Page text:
Families will enjoy the Scenic, writesGRAHAMSMITH
FINDING the best transport for your family has always been difficult. Once there was the stationwagon, until it became better known as a rep’s car. Then there was the four-wheel drive, until most of us worked out it was too expensive to run and often wasn’t big enough anyway and, of course, there was the people-mover, which felt like driving a van.
Family transport has never been cool, at least not until carmakers realised there was a need for cars capable of carrying a family while being safe and appealing.
The Renault Scenic is one of these. It will swallow a family, it isn’t huge and unwieldy to drive and, being based on a Renault passenger car platform, has decent road manners.
THE Scenic was a runaway success when launched in Europe in 1996 and in no time at all imitations were everywhere.
It was essentially an upright-styled miniwagon built on a sedan platform.
Inside, the Scenic really came into its own. With a flexible, and adaptable seating arrangement it could accommodate five, or seven in three rows of seating that could be split and folded, even removed, to suit the number of people who needed to be transported and the gear to go along with them.
It was sensible transport, but with a touch of French flair to take some of the edge off it.
At launch power was delivered by a 1.6-litre four-cylinder engine putting out 79kW and 148Nm, but this was replaced in 2003 by a 2.0-litre unit developing 101kW and 188Nm.
It could be linked to a five-speed manual gearbox or a four-speed auto, with drive through the front wheels. A high-riding 4x4 model had all-wheel drive.
Renault offered three levels of equipment and all models had plenty of standard features.
The base Expression had airconditioning, power windows and mirrors, central locking, tilt-adjustable steering wheel and height- adjustable driver’s seat, trip computer and a chilled storage compartment.
Add climate-controlled airconditioning, a CD player, leather and alloys and you had the Dynamique. At the top of the range the Privilege had remote central locking, rear sunshade and a central armrest.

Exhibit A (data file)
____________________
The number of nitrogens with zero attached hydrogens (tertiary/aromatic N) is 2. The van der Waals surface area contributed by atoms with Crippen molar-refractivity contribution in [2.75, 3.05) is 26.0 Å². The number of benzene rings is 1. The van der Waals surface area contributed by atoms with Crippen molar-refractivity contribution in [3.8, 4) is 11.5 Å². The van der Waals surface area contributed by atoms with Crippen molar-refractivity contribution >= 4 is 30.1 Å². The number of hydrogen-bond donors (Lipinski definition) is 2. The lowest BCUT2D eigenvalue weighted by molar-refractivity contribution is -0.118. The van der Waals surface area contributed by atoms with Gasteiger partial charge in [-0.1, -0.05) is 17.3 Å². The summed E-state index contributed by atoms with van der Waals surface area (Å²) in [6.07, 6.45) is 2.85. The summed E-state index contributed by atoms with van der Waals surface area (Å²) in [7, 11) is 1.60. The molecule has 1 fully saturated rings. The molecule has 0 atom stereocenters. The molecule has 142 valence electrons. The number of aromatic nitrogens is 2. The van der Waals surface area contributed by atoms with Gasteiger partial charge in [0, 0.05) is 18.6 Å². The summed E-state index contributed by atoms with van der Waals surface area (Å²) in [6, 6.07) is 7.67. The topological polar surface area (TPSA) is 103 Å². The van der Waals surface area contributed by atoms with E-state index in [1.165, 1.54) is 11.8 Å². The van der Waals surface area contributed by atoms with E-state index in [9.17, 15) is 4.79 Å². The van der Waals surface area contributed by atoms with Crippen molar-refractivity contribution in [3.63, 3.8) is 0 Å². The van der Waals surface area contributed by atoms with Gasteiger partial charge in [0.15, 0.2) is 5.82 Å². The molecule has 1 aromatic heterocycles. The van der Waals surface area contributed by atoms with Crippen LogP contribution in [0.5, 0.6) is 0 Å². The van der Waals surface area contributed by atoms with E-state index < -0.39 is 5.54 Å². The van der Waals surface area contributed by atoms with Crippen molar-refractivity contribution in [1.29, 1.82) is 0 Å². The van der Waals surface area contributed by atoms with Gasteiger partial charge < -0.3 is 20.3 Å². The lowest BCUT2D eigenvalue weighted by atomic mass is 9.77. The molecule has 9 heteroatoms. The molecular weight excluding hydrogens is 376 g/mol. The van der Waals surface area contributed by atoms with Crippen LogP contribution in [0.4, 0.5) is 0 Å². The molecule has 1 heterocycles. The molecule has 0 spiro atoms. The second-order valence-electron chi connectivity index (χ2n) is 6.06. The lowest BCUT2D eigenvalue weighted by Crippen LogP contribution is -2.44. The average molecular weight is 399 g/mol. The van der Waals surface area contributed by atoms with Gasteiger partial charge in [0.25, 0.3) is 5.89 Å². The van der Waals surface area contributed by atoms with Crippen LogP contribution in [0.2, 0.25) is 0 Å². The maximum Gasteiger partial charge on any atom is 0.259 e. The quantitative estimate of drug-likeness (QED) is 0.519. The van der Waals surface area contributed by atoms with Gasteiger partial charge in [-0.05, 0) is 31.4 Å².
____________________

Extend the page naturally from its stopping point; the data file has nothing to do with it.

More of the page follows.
In a 2002, roof rails were introduced on all models, and twin sunroofs on the Privilege.
ON THE LOT
START the Scenic journey with the Expression at $8500-$17,500, move on to the Dynamique at $9500-$20,000, and complete the trip in the Privilege at $10,000-$22,000.
The 4x4 can be had from $11,000-$18,500.
IN THE SHOP
BEFORE buying any Renault, check where you can get it serviced, and it’s worth finding out how competent they are, perhaps by talking to an existing customer. Renault isn’t well serviced by dealers outside the main cities and it’s important to know those wielding the spanners really know the make.
Too many owners report having serious engine damage because the cam-timing belt has snapped while they’re driving.
The Scenic’s interior tends to wilt under the Australian sun so look for signs of wear and tear on the trim and broken or buckled plastics.
IN A CRASH
THE Scenic has front and side front airbags for both occupants. Anti-lock brakes were standard, along with electronic brakeforce distribution for added safety under braking.
AT THE PUMP
THE 2.0-litre engine is economical in general use, so expect to get 8.0-9.5 litres for 100km, depending on the type of driving.
DANIEL Hale bought his 2001 Scenic 4x4 18 months ago and enjoys it very much. The handling is great, no matter the quality of the road, and the 4WD is good for light off-road work. Though the 2.0-litre engine won’t win any speed contests, he has pulled a laden trailer with no problems. It is roomy and he likes the ability to individually pull out the back seats.
He says it gets 8.2 litres/100km on the highway and 9.2 litres/100km in town. The cam belt once snapped after being incorrectly installed and the engine had to be rebuilt. Apart from that, there have been few mechanical problems and it’s now done 170,000km.
THE BOTTOM LINE
ROOMY interior with flexible seating makes the Scenic ideal family transport.
Family friendly: the Scenic looks good and transports up to seven people in comfort — and (below) the high-riding all-wheel-drive model.